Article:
No One’s Regret

Monday, April 18, 2011

There are some very wonderful and fulfilling stories in the Old Testament and some not so wonderful ones. I have been asked in the past why I spend so much time reading the Old Testament because the New Testament gives us all the hope we need to live in fellowship with the Lord. Part of the answer centers on reading the bible which has the Old and New Testaments. The other part of the answer involves my desire to meditate on the lives of people in the past who had or didn’t have a relationship with God and the effects of their connection with God on the experience and situations that they met. I continue to gain insight into choices that people make and the consequences they experience. After all, every choice that we make has a result attached to it. If we make good choices, there are good consequences. If we choose unwisely, we experience negative consequences. it is one of the most important message that we need to teach to our teenagers. Every choice has a consequence.

There is truly a sad commentary of a person in the Old Testament that caused me to ponder my life today. It is a story of Jehoram, a son of Jehoshaphat, who became king at the age of 32 in place of his dad who died and reigned 8 years (II Chron. 21). He had no connection with his family, especially all of his brothers. He killed all of his brothers with the sword. He also put to death some of the officials of Israel. He quit following the ways of the godly kings before him. Even after being warned by Elijah the prophet about his destructive choices, he didn’t listen or turn from his evil ways. Terrible consequences ensued. All of his sons, his wives and everything he owned were killed or taken away, except for his youngest son. He developed a disease in his bowels and they came out (sorry about the vivid picture) and he died in great pain.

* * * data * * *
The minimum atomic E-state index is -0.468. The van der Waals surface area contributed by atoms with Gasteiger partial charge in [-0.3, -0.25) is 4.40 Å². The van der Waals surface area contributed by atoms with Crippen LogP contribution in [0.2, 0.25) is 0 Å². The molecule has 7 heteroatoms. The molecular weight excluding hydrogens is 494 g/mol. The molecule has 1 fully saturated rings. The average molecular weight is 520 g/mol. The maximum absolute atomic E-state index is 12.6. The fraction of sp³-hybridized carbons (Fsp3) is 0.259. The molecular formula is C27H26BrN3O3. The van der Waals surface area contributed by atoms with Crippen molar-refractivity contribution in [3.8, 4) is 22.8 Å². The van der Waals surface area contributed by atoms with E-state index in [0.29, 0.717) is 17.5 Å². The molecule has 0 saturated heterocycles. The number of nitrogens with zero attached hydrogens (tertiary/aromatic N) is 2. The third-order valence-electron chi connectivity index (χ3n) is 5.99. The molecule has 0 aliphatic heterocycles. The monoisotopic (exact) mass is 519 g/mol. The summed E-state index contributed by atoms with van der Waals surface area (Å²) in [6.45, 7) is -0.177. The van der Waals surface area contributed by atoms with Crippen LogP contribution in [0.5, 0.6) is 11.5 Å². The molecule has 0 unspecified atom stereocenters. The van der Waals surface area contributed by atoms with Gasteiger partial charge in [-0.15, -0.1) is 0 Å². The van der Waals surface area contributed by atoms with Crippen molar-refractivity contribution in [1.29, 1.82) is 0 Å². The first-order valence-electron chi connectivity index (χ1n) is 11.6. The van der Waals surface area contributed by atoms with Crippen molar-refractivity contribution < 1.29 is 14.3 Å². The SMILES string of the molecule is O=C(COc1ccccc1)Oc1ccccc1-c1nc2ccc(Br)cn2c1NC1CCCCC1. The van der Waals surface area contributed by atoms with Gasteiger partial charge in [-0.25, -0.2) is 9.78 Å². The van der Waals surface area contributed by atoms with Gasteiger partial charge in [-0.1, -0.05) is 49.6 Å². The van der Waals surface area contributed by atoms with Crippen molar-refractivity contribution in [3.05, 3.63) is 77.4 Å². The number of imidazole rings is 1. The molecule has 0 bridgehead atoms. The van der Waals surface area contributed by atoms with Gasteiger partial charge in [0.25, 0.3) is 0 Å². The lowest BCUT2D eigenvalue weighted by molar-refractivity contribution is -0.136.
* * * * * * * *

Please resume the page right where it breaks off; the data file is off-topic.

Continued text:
The final result of Jehoram was that he died with even a more depressive commentary. It said, “His people made no funeral fire in his honor as they had for his predecessors. He died at 40 to no one’s regret.” (II Chron 21:19-20). No one regreted his death. I can almost imagine that no one came to his funeral. His legacy truly impacted no one. Nothing of what he did was carried into the future, because he had no connection with anyone here on the earth. What a sad and depressing commentary.

As I ponder on Jehoram’s life, I truly don’t want that to be said of me. That means that my (our) choices do have long-term consequences as we travel on this life journey. What about your legacy? What about your choices? This journey and the steps we take daily do create the legacy for future generations. Choose wisely.

About James Gorton

I am happily married to Nadine, a person I've known for 20+ years. She and her late husband owned Airpark Auto Service where I took my car for years. Four years after my wife died we began dating and the rest is history. We have a blended family of 6 children between us and love visiting them across this country. We recently had our third grandchild between us. We love to hike, bike and ski. I am a psychologist and do relational life coaching for marriages and families primarily. I love what I do and never get tired of seeing marriages and families move to more healthy places in their lives. Five years ago my oldest daughter Deborah encouraged me to begin writing my thought into a blog I call my Jlog (Jim's log). I have become more and more passionate in connecting everyday experiences to spiritual truths. I hope that as you read my Jlog, you will gain insight into your personal life and experience true growth in your personal and relational life.
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